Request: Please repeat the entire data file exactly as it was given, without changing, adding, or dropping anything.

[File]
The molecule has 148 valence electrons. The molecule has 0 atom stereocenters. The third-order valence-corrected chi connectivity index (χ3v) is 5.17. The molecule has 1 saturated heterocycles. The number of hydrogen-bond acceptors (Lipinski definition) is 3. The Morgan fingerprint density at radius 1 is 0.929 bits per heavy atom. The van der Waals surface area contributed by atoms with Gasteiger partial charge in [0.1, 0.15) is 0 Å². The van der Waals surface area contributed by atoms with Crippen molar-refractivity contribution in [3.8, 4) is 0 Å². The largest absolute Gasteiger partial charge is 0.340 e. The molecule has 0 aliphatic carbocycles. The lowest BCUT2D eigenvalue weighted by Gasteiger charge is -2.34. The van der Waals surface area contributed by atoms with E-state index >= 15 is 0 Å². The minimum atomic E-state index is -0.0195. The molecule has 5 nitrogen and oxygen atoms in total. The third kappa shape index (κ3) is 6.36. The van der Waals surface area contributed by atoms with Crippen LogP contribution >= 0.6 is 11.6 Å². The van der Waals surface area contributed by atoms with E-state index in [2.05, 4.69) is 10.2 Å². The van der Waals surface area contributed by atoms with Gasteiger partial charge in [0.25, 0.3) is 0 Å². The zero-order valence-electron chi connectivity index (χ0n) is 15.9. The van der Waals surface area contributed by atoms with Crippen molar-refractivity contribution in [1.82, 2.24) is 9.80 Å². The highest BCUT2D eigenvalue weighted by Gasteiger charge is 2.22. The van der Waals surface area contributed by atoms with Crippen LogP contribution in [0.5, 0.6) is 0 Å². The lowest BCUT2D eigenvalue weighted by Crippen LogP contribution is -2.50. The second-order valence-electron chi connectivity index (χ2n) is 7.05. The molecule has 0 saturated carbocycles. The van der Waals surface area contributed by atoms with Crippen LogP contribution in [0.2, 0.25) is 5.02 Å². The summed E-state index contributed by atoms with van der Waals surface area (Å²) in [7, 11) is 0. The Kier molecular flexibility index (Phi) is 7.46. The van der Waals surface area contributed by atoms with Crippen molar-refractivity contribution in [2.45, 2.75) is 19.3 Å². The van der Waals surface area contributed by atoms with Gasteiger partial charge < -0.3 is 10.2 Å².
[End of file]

The molecule has 148 valence electrons. The molecule has 0 atom stereocenters. The third-order valence-corrected chi connectivity index (χ3v) is 5.17. The molecule has 1 saturated heterocycles. The number of hydrogen-bond acceptors (Lipinski definition) is 3. The Morgan fingerprint density at radius 1 is 0.929 bits per heavy atom. The van der Waals surface area contributed by atoms with Gasteiger partial charge in [0.1, 0.15) is 0 Å². The van der Waals surface area contributed by atoms with Crippen molar-refractivity contribution in [3.8, 4) is 0 Å². The largest absolute Gasteiger partial charge is 0.340 e. The molecule has 0 aliphatic carbocycles. The lowest BCUT2D eigenvalue weighted by Gasteiger charge is -2.34. The van der Waals surface area contributed by atoms with E-state index >= 15 is 0 Å². The minimum atomic E-state index is -0.0195. The molecule has 5 nitrogen and oxygen atoms in total. The third kappa shape index (κ3) is 6.36. The van der Waals surface area contributed by atoms with Crippen LogP contribution >= 0.6 is 11.6 Å². The van der Waals surface area contributed by atoms with E-state index in [2.05, 4.69) is 10.2 Å². The van der Waals surface area contributed by atoms with Gasteiger partial charge in [0.25, 0.3) is 0 Å². The zero-order valence-electron chi connectivity index (χ0n) is 15.9. The van der Waals surface area contributed by atoms with Crippen molar-refractivity contribution in [1.82, 2.24) is 9.80 Å². The highest BCUT2D eigenvalue weighted by Gasteiger charge is 2.22. The van der Waals surface area contributed by atoms with Crippen LogP contribution in [0.5, 0.6) is 0 Å². The lowest BCUT2D eigenvalue weighted by Crippen LogP contribution is -2.50. The second-order valence-electron chi connectivity index (χ2n) is 7.05. The molecule has 0 saturated carbocycles. The van der Waals surface area contributed by atoms with Crippen LogP contribution in [0.2, 0.25) is 5.02 Å². The summed E-state index contributed by atoms with van der Waals surface area (Å²) in [7, 11) is 0. The Kier molecular flexibility index (Phi) is 7.46. The van der Waals surface area contributed by atoms with Crippen molar-refractivity contribution in [2.45, 2.75) is 19.3 Å². The van der Waals surface area contributed by atoms with Gasteiger partial charge < -0.3 is 10.2 Å².